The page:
Skinny Pop Popcorn Doesn’t Pop!
By Linda McDonough
As avid consumers of the Skinny Pop brand of popcorn, we were eager to read about the company’s growth in its IPO prospectus. We had only recently been introduced to the brand and since our first handful have been tossing multiple bags into our cart during each trip to the grocery store.
If only the stock looked so delicious. Unfortunately Skinny Pop’s owner, Amplify Snack Brands (Nasdaq: BETR), is now saddled with debt taken on to compensate its private equity owners. Amplify, which went public on August 5th at $18, could have been an exciting growth story. Unfortunately, TA Associates, the private equity firm who purchased the company in June 2014, loaded it up with debt and hoped for a quick exit.
In its few days as a public company the stock has never traded above its IPO price and has settled in around $14.00.
Amplify more than tripled sales in 2013. Although Amplify had been enjoying astronomical growth rates in 2013, this growth may have been the exact reason the company fell into the arms of a private equity buyer. Exponential growth like this is hard to manage, leaving many small business owners and founders swamped with operational headaches.
Enter the white knight, TA Associates. In June 2014 the company teamed up with insiders and purchased the company for $320 million, $150M of which was funded by debt taken on by the company. Another $82 million in debt was added to the company’s balance sheet to fund special dividend payouts to TA.
All 15 million shares sold at the IPO were from TA Associates. This investor still owns 56% of shares outstanding after the deal. It is common for a young company to offer company shares alongside insider shares on a deal in order to bulk up its cash balance. Unfortunately Amplify chose not to do this, leaving the company with a meager $6 million in cash as of June. Investors buying the stock now need to hope that the company can fund growth internally.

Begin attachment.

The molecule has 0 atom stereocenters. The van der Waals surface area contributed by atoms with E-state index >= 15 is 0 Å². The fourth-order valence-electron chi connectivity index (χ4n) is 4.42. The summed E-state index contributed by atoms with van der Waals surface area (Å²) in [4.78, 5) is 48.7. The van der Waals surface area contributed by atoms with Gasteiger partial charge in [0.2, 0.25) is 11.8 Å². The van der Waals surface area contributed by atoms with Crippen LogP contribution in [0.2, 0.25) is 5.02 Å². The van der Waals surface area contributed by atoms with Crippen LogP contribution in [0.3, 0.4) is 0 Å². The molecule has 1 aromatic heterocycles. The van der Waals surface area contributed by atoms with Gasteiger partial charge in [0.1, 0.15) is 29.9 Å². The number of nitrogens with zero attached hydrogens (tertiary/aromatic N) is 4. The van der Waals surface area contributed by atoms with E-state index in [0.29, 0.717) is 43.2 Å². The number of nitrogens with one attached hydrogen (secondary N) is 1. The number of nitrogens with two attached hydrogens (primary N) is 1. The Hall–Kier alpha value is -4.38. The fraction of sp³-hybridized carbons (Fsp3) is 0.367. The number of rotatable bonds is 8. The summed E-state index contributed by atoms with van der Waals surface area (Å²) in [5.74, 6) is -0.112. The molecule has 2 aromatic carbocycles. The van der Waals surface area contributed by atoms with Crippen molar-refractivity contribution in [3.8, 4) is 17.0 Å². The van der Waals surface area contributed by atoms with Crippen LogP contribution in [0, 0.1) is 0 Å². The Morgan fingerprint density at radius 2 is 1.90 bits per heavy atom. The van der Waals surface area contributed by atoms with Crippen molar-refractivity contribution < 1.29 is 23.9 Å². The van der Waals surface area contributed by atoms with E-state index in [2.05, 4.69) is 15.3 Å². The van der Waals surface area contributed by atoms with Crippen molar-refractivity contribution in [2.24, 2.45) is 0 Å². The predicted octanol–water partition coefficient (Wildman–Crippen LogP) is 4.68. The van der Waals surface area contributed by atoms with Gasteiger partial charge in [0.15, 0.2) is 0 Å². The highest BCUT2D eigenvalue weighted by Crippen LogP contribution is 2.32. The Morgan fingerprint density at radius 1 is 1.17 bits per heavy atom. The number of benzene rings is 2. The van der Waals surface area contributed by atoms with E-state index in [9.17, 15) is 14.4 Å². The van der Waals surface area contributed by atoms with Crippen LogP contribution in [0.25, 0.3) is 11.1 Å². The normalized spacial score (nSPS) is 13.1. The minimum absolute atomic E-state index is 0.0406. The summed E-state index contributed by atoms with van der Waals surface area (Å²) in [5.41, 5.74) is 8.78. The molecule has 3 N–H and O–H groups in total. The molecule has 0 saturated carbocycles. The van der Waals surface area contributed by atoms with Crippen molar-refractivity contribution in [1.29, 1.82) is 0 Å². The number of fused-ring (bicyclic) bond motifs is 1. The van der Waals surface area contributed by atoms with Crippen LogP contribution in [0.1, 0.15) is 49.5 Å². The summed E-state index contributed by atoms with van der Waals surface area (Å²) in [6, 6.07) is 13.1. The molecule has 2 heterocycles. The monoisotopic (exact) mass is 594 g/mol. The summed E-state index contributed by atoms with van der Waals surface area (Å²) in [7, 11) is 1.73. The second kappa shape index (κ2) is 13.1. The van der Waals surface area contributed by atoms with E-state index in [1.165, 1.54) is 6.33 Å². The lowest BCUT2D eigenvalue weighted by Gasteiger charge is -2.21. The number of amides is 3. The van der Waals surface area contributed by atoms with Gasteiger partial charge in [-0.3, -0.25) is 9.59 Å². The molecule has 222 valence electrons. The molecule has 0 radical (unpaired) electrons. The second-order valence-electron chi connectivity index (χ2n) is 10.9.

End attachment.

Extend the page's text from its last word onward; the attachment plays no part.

It’s possible that Amplify can ramp up growth with its new BFY (better for you) tortilla chip that it just acquired in April. Skinny Pop sales continued to grow 50% in the first half of this year. However, massive interest payments brought on with the TA debt eat up a good portion of profits.
Now that Amplify has gotten the big payouts to TA out of the way, the company can begin to rebuild earnings. I’d put Amplify on the back burner for now but watch the company for signs of improved profitability.
Around the Roadrunner Portfolios
US Physical Therapy (Nasdaq: USPH) is in regaining its balance after a quick stumble. The stock of the Texas-based operator of outpatient physical therapy clinics continues to outpace the market and is up an astounding 25% year to date versus a decline in the S&P 500.
The stock seemed to trip on August 6th when the company reported second-quarter financials. Earnings of $0.51 were below estimates and were down slightly from last year. The stock gapped down and traded as low as $46 before rebounding to $50.
CEO Chris Reading assured investors that the issues weighing down earnings were temporary and that slight growth would resume in the second half of the year. US Physical Therapies’ growth strategy relies upon acquisitions. Sometimes when acquiring a group of rehabilitation centers, management must work closely to ensure that the operational execution of the purchased chains matches up with corporate standards.
CEO Chris Reading explained:
During May and June we experienced an unexpected net rate decline in an otherwise busy patient visits quarter. Management, working together with the affected partnerships, has recently taken a number of operational steps to improve the net rate and appropriately adjust costs. Our updated earnings guidance reflects these actions and the rate change. We continue our emphasis on increasing the workers comp portion of our payer mix. Internal de novo clinic development and particularly prospective acquisition activity is strong.
The stock is not cheap, trading at 25 times 2016 estimates on 12% growth. However it is one of the few ways for investors to enjoy the secular growth of outpatient rehab. US Physical Therapy has been focusing on the workers’ comp population, a more profitable group than those covered by Medicaid. As this group begins to represent a larger portion of revenue, earnings should improve.